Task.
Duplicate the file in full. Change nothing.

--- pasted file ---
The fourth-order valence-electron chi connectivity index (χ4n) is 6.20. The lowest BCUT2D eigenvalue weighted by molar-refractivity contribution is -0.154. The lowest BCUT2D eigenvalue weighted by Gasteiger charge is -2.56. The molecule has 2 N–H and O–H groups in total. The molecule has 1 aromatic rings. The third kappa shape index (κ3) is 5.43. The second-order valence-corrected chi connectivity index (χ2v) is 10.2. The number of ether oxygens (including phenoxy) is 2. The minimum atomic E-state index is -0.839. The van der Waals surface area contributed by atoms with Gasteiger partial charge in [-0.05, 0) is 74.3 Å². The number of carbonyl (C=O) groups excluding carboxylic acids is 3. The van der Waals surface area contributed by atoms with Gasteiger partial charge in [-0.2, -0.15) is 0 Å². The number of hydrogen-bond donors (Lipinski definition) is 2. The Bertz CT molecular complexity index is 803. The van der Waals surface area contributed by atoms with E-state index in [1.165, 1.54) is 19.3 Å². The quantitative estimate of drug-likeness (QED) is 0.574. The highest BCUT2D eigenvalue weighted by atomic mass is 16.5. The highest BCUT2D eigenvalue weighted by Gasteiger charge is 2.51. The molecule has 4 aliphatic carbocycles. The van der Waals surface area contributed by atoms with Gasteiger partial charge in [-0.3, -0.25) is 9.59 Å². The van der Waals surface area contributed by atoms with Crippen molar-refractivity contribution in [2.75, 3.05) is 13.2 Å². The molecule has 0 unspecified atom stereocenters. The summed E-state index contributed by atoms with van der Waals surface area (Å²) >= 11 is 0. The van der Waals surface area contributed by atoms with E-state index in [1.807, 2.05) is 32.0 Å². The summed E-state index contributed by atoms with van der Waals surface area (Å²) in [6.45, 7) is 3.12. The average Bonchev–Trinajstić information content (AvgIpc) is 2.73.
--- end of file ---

The fourth-order valence-electron chi connectivity index (χ4n) is 6.20. The lowest BCUT2D eigenvalue weighted by molar-refractivity contribution is -0.154. The lowest BCUT2D eigenvalue weighted by Gasteiger charge is -2.56. The molecule has 2 N–H and O–H groups in total. The molecule has 1 aromatic rings. The third kappa shape index (κ3) is 5.43. The second-order valence-corrected chi connectivity index (χ2v) is 10.2. The number of ether oxygens (including phenoxy) is 2. The minimum atomic E-state index is -0.839. The van der Waals surface area contributed by atoms with Gasteiger partial charge in [-0.05, 0) is 74.3 Å². The number of carbonyl (C=O) groups excluding carboxylic acids is 3. The van der Waals surface area contributed by atoms with Gasteiger partial charge in [-0.2, -0.15) is 0 Å². The number of hydrogen-bond donors (Lipinski definition) is 2. The Bertz CT molecular complexity index is 803. The van der Waals surface area contributed by atoms with E-state index in [1.165, 1.54) is 19.3 Å². The quantitative estimate of drug-likeness (QED) is 0.574. The highest BCUT2D eigenvalue weighted by atomic mass is 16.5. The highest BCUT2D eigenvalue weighted by Gasteiger charge is 2.51. The molecule has 4 aliphatic carbocycles. The van der Waals surface area contributed by atoms with Gasteiger partial charge in [-0.3, -0.25) is 9.59 Å². The van der Waals surface area contributed by atoms with Crippen molar-refractivity contribution in [2.75, 3.05) is 13.2 Å². The molecule has 0 unspecified atom stereocenters. The summed E-state index contributed by atoms with van der Waals surface area (Å²) >= 11 is 0. The van der Waals surface area contributed by atoms with E-state index in [1.807, 2.05) is 32.0 Å². The summed E-state index contributed by atoms with van der Waals surface area (Å²) in [6.45, 7) is 3.12. The average Bonchev–Trinajstić information content (AvgIpc) is 2.73.